Hello everyone, it’s Lisa Wimberger from TPCG, and I wanted to share this post I read on a professional database, and found to be insightful, direct, and a much needed inside-perspective on the topic of stress management. Jeff was gracious enough to give me permission to reprint his blog post with my readers and now I’m sharing it with you as the readers of CopsAlive.
“Let me begin with a disclaimer. Unlike many of my readers, I AM NOT a mental health professional, or for that matter uniquely qualified to provide specific advice regarding such matters. I AM a public safety professional with first hand experience dealing with individuals who were experiencing burnout.
Besides working as an advisor to private businesses, I work in a sworn capacity, for a police agency in Southern California. The agency I work for has just over 100 sworn employees. During the time I have worked there, my co-workers and I have experienced fellow employee suicides, on-duty deaths, deaths of officer’s children, deaths of officer’s spouses and other family members, several officer involved shootings, as well as a myriad of other stressors. Continue reading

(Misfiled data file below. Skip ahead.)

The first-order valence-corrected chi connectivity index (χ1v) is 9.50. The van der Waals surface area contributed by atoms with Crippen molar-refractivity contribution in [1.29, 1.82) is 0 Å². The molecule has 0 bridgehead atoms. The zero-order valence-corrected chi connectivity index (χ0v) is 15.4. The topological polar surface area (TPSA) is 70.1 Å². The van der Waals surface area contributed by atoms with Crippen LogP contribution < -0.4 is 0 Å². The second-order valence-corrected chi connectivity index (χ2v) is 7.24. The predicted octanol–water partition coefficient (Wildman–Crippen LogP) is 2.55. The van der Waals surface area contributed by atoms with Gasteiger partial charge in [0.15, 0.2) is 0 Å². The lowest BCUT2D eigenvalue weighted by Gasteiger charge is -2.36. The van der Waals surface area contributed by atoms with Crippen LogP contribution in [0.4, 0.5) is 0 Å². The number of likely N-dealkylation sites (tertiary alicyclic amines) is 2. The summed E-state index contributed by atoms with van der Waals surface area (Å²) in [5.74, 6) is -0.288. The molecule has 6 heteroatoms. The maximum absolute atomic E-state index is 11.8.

Teams of LE field professionals conducted hundreds of interviews prior to creating the US Department of Justice’s 222 page proposal to create Law Enforcement Stress Management Training in 1996. The results can by synopsized as follows: EAP services, CI training, and city/county-wide services are necessary, but not enough. The government’s top noted benefits of a preventative stress management program are:
• to provide a confidential, specialized approach to treating and reducing stress for officers and their families, and to improve their ability to cope with stress on their own (most officers do not trust–or use–city or county programs)
• to increase officer morale and productivity
• to increase the agency’s overall efficiency and effectiveness Continue reading
As the founder and CEO of Trance Personnel Consulting Group (TPCG) I am proud to be working with CopsAlive.com to help police officers and other law enforcement professionals learn to cope with the stress that you endure on a day to day basis.
TPCG has chosen a field thick with stress, trauma, denial, depression, overwhelming cynicism, abuse and suicide. Providing stress management and emotional survival tools to law enforcement agencies is not something that I take lightly. Never before have we encountered a group of people so steeped in all the many realms of societal dysfunction. These men and women are asked and expected to deal with worst case scenarios on a daily basis while many of us sip our morning coffee, contemplate our day, or tuck our children in at night. Of course there are other trauma-centric professions… Continue reading